By Patrick McIntyre, CSU Energy Coordinator
With College Station residents sheltering in place during the COVID-19 outbreak, households are using substantially more electricity.
Here are 10 ways you can trim your electric costs:
- The most essential step is raising your thermostat setting. Just two degrees above your usual setting can cut your cooling costs by five percent.
- Use ceiling fans rather than air conditioning as much as possible. Fans use about as much energy as a light bulb.
- Turn off lights, fans, and electronics when a room is unoccupied.
- Replace incandescent and CFL lighting with low-wattage LEDs, which use 50-90 percent less energy.
- Do your laundry in the evening or at night when temperatures are cooler.
- Use cold water to wash your clothes.
- Run your dishwasher only when you have a full load.
- Check your air conditioning filter and replace it frequently. Dirty filters can increase costs by about 20 percent.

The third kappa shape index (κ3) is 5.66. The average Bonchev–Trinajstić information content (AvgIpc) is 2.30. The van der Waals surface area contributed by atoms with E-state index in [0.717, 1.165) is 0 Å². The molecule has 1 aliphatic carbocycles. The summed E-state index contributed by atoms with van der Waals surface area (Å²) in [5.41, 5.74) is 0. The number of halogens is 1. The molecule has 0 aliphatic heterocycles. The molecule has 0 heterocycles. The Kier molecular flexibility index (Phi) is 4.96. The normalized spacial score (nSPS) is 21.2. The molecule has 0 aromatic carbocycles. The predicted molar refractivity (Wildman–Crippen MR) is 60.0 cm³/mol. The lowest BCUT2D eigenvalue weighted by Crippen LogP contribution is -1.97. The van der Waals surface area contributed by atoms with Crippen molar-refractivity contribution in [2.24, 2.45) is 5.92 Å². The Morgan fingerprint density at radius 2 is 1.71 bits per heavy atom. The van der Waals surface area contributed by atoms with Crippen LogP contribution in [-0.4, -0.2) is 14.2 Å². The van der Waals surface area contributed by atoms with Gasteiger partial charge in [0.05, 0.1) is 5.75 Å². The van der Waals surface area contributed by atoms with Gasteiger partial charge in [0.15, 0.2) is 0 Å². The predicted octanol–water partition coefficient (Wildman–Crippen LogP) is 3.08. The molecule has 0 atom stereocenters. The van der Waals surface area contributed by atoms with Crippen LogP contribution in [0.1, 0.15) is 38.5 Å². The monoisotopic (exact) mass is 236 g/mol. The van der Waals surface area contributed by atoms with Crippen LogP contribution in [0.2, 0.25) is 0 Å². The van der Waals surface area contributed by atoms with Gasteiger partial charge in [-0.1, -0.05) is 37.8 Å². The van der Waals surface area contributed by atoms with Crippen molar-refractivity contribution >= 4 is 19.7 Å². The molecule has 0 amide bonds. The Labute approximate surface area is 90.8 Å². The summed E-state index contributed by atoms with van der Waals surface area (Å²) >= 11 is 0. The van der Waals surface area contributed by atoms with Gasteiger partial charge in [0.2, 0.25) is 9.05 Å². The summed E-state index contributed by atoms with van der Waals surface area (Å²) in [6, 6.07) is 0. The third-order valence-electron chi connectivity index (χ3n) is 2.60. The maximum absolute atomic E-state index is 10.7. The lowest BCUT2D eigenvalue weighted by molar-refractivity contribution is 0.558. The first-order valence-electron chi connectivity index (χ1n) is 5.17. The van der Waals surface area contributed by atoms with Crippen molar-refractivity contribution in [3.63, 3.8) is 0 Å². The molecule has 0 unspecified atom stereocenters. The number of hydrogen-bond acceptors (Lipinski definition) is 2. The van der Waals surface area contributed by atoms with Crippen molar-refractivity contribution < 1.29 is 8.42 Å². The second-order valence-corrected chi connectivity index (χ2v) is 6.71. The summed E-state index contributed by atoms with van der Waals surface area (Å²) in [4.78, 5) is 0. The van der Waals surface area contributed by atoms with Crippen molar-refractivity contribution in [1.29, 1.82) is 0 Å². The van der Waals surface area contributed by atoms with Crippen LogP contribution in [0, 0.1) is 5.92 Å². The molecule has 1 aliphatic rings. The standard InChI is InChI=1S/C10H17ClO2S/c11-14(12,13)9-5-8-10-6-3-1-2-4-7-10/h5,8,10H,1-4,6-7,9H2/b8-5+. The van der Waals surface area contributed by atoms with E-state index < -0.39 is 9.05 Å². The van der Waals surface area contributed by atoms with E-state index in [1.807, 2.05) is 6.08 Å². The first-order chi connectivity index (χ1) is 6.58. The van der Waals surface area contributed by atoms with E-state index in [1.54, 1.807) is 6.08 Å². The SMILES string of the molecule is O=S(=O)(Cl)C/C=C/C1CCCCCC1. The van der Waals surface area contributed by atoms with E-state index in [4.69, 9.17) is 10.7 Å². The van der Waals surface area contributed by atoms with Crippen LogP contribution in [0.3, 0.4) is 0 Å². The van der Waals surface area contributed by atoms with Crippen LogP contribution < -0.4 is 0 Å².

- Consider a Wi-Fi programmable thermostat, which allows precise control of your cooling system.
- 10. Take advantage of our Energy Back II, Residential LED Lighting, and Connected Thermostat rebates.
Report power outages, water line breaks, wastewater spills, and backups, and other electric, water, or wastewater problems to 855.528.4278 — and have your CSU account number ready. Our dispatch operates 24 hours a day.
Despite the impact of the COVID-19 outbreak on our community, College Station Utilities remains committed to providing you with reliable electric power while taking the proper precautions to protect the health and safety of our staff.
For more information on how to reduce your electricity costs, contact me at firstname.lastname@example.org or 979-764-6343. For billing questions, contact Utility Customer Service at 979-764-3535.
Patrick McIntyre is the energy coordinator for College Station Utilities and is responsible for energy conservation and key accounts programs. Pat joined CSU as a key accounts representative in 2009. He previously worked for 17 years in the manufacturing sector and eight years as a consultant with the Texas Engineering Extension Service. Pat graduated from Texas A&M in 1982 with B.S. in Industrial Distribution and has lived in the area since 1984.
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